Search results for: Integration of technology
Page 1/1 8 items
This study examined the flipped classroom through the eyes of pre-service language teachers to reveal what hinders them from or encourages them to adopt this approach. Data were collected from students in a Computer-Assisted Language Learning (CALL) course; they experienced two flipped class sessions (complementing the traditional instructor-led sessions) and completed a survey about their experiences. Semi-structured interviews were also conducted with a sub-set of students to examine their perceptions in greater depth. Three major themes emerged regarding benefits of the flipped classroom: learner autonomy, learning by doing with support, and preventing cognitive overload. Four challenges emerged: learners’ technology access and technical ability, technical support for instructors, ambiguous student responsibility, and an inability to provide immediate clarification. Three additional notable themes emerged: heightened awareness of peers in the classroom, different reactions to content-oriented versus technically-oriented instructional videos, and student workload. These themes are discussed in detail, along with suggestions for teacher training and professional development. Also considered is the need to establish guidelines for best practices in flipped classrooms and to develop high-quality approaches to flipping without a dependence on instructional videos.
Updated: Dec. 13, 2020
Physical education teacher education (PETE) programs are encouraged to develop teachers capable of delivering technology integrated learning experiences. Technological pedagogical content knowledge (TPACK) provides a framework for integrating technology into teacher education programs. Occupational socialization theory describes an educator’s recruitment, training, and socialization in the teaching profession. The purpose of this article is to propose a conceptual framework for helping preservice physical educators develop technological pedagogical content knowledge that is grounded in occupational socialization theory. The authors specifically recommend a four-phase approach to help preservice teachers (a) build their knowledge and learn to value technology in physical education, (b) observe and explore through instructor modeling and integration, (c) experiment and collaborate with mentoring and scaffolding, and (d) discover through innovation and utilization. These suggestions acknowledge the sociopolitical aspects of learning to teach with technology and implications are discussed along with the need to help preservice teachers transfer technology integration into their professional careers.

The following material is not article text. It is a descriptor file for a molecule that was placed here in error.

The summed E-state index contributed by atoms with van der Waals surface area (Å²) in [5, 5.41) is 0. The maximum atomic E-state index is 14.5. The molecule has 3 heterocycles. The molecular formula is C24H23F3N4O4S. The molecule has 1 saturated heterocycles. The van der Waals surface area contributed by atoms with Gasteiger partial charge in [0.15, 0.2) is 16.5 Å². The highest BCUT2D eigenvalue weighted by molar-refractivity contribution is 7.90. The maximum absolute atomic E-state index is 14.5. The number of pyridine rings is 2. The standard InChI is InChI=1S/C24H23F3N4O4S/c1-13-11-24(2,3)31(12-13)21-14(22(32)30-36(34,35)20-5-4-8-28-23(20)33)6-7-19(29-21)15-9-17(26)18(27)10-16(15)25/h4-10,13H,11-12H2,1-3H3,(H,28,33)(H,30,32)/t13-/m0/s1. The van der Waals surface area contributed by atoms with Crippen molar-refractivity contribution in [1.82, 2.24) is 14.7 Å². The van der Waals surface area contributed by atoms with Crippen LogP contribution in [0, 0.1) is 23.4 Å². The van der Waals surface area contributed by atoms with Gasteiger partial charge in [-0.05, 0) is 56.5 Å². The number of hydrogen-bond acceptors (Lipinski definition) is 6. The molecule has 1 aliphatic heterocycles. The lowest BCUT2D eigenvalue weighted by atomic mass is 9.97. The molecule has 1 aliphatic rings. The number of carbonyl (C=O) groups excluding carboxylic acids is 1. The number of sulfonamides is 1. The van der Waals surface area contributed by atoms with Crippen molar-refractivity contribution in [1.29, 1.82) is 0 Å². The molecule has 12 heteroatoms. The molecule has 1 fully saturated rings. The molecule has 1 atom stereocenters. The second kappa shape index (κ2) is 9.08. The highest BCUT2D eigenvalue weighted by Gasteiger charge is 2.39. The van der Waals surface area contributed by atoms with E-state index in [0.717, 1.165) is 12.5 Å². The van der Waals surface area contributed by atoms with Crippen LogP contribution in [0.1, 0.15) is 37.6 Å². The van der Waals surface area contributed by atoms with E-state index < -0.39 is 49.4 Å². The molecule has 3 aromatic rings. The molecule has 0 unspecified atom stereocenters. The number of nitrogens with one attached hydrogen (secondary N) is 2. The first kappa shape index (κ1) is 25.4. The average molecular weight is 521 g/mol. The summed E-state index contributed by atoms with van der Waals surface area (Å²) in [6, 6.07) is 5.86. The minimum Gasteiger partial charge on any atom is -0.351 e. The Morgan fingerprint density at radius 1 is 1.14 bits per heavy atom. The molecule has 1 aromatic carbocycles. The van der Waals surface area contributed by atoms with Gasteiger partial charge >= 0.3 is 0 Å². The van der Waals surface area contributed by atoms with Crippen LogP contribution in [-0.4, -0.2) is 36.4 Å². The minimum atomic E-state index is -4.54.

Updated: Dec. 02, 2020
The authors undertook this systematic review in order to find out the impact of blended learning on academic achievement and attitudes at teacher education programs in Turkey. 21 articles and 10 theses complying with all pre-determined criteria were included in this review. The authors found that blended learning that the majority of the studies confirmed that blended learning had a positive impact on attaining academic course outcomes. They also found that a blended learning environment contributed to pre-service teachers developing positive attitudes towards the courses. In addition, they also concluded that face-to-face aspects of the courses were favoured considerably asthey enhanced social interaction between peers and teachers. The authors recommend that pre-service teacher education curricula be modified by infusing ICT into the entire program through blended learning rather than delivering isolated ICT courses. They suggest that this may thus serve as catalysts for prospective teachers to integrate the use of ICT in their own teaching.